Buffett got “trapped” owning a lousy business. He even doubled down on his bet by buying Waumbec Mills (another New England textile company) and merging it with Berkshire. In investment circles, this situation is known as a “value trap.” Plenty of great investors have seen their careers ruined because they took an oversized position in a stock that looked really cheap, but was actually worth a lot less than its balance sheet suggested.

Here’s the key concept to grasp: It didn’t matter how much money Buffett could afford to put into Berkshire. It didn’t matter what Berkshire management decided to try next. The economics of its entire industry were being decimated by low-cost competition. More than 250 different textile firms went bankrupt between 1980 and 1985.

As a result, every dollar Buffett put into Berkshire’s textile business was going to be a dollar lost – as Buffett found out when he tried to liquidate Berkshire’s assets at an auction held in early 1986, which he described in a shareholder letter soon after…

The equipment sold took up 750,000 square feet of factory space and was eminently usable. It originally cost us about $13 million… The equipment could have been purchased new for perhaps $30 to $50 million. Gross proceeds from our sale of this equipment came to $162,122… Relatively modern looms found no takers at $50. We finally sold them for scrap at $26 each, a sum less than removal costs

Buffett made at least three separate errors of this same kind…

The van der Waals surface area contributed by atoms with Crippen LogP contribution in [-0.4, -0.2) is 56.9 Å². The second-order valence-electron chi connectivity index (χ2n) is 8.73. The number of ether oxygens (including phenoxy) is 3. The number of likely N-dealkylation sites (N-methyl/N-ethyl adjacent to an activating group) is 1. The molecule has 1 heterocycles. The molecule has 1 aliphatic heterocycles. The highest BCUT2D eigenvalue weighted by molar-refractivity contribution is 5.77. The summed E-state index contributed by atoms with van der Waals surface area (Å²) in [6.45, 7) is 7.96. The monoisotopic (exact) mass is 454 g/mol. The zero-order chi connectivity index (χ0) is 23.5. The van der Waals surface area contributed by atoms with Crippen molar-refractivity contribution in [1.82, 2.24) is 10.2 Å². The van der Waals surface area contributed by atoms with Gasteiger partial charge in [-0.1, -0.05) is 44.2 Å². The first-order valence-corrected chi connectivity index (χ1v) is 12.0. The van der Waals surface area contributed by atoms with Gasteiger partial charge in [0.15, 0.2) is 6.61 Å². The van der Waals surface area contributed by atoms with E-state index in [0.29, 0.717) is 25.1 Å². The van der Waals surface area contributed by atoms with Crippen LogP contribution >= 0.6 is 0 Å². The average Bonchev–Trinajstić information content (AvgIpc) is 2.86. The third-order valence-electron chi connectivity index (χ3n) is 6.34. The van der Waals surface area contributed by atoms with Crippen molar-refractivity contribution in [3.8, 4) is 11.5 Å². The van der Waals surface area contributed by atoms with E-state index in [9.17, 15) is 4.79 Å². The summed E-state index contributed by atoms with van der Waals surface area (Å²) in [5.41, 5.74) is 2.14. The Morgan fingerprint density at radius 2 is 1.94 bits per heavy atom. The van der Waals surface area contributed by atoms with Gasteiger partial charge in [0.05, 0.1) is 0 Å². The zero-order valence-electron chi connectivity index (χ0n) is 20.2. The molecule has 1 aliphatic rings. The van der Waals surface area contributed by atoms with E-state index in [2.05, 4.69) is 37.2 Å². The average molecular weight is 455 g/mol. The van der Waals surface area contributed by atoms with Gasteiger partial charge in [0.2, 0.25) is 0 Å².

In 1966, shortly after buying Berkshire, he partnered with Charlie Munger to buy the failing Baltimore department store Hochschild Kohn. They managed to sell it in 1969 and get back what they paid for it. They got lucky.

In 1993, much later in Buffett’s career, he bought Maine shoemaker Dexter Shoe, paying $433 million worth of Berkshire Hathaway shares. Buffett already owned HH Brown (another shoemaker) and knew Dexter was in trouble because of foreign competition… just like his original textile investments. Buffett says the Dexter deal ended up costing Berkshire $3.5 billion by the time he finally liquidated in 2001. As Buffett told Reuters news service in 2008, “Dexter is the worst deal that I’ve made.”

Buffett isn’t the only person who makes these mistakes. I’ve watched several great money managers make similar (and even bigger) mistakes, buying huge positions on stocks with marginal underlying businesses, where the company’s fundamentals are obviously in terminal decline. A few famous examples…

  • Bill Miller at Legg Mason’s Value Trust – once one of the largest and most respected mutual funds – bought 32 million shares of film manufacturer Kodak in 2000 and 2001, paying around $41 per share, long after the introduction of digital cameras. He held shares until 2011 – long after digital cameras were ubiquitous in cell phones. His fund lost more than $500 million.
  • O. Mason Hawkins, one of the most respected senior value-investment managers in the U.S. and founder of the Longleaf Value fund, began buying shares of carmaker General Motors in 1999 at $65 per share. He eventually held 44 million shares. This was after more than 30 consecutive years of declines in GM’s global market share and decades of losses in the car business. Plus, the company was being forced to maintain a “jobs bank” where it paid thousands of employees who didn’t work.